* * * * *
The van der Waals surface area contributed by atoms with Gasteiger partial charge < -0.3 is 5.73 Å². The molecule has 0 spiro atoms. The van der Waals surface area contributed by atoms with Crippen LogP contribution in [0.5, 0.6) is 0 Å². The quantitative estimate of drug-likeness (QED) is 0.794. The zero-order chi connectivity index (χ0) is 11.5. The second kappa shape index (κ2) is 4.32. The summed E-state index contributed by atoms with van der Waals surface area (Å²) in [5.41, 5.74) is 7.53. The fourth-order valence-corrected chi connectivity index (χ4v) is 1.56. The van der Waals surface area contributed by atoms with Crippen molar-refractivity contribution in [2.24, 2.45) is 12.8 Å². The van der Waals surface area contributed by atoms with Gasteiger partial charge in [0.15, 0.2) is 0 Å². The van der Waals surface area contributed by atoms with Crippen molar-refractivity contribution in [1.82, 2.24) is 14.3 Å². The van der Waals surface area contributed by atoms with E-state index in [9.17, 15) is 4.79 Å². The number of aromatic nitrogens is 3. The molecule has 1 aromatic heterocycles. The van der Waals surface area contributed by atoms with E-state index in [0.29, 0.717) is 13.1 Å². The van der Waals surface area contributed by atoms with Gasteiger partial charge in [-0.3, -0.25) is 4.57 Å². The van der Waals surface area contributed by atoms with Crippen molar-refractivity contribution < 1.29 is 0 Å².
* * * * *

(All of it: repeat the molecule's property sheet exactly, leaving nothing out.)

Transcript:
The van der Waals surface area contributed by atoms with Gasteiger partial charge < -0.3 is 5.73 Å². The molecule has 0 spiro atoms. The van der Waals surface area contributed by atoms with Crippen LogP contribution in [0.5, 0.6) is 0 Å². The quantitative estimate of drug-likeness (QED) is 0.794. The zero-order chi connectivity index (χ0) is 11.5. The second kappa shape index (κ2) is 4.32. The summed E-state index contributed by atoms with van der Waals surface area (Å²) in [5.41, 5.74) is 7.53. The fourth-order valence-corrected chi connectivity index (χ4v) is 1.56. The van der Waals surface area contributed by atoms with Crippen molar-refractivity contribution in [2.24, 2.45) is 12.8 Å². The van der Waals surface area contributed by atoms with Gasteiger partial charge in [0.15, 0.2) is 0 Å². The van der Waals surface area contributed by atoms with Crippen molar-refractivity contribution in [1.82, 2.24) is 14.3 Å². The van der Waals surface area contributed by atoms with E-state index in [9.17, 15) is 4.79 Å². The number of aromatic nitrogens is 3. The molecule has 1 aromatic heterocycles. The van der Waals surface area contributed by atoms with E-state index in [0.29, 0.717) is 13.1 Å². The van der Waals surface area contributed by atoms with Gasteiger partial charge in [-0.3, -0.25) is 4.57 Å². The van der Waals surface area contributed by atoms with Crippen molar-refractivity contribution < 1.29 is 0 Å².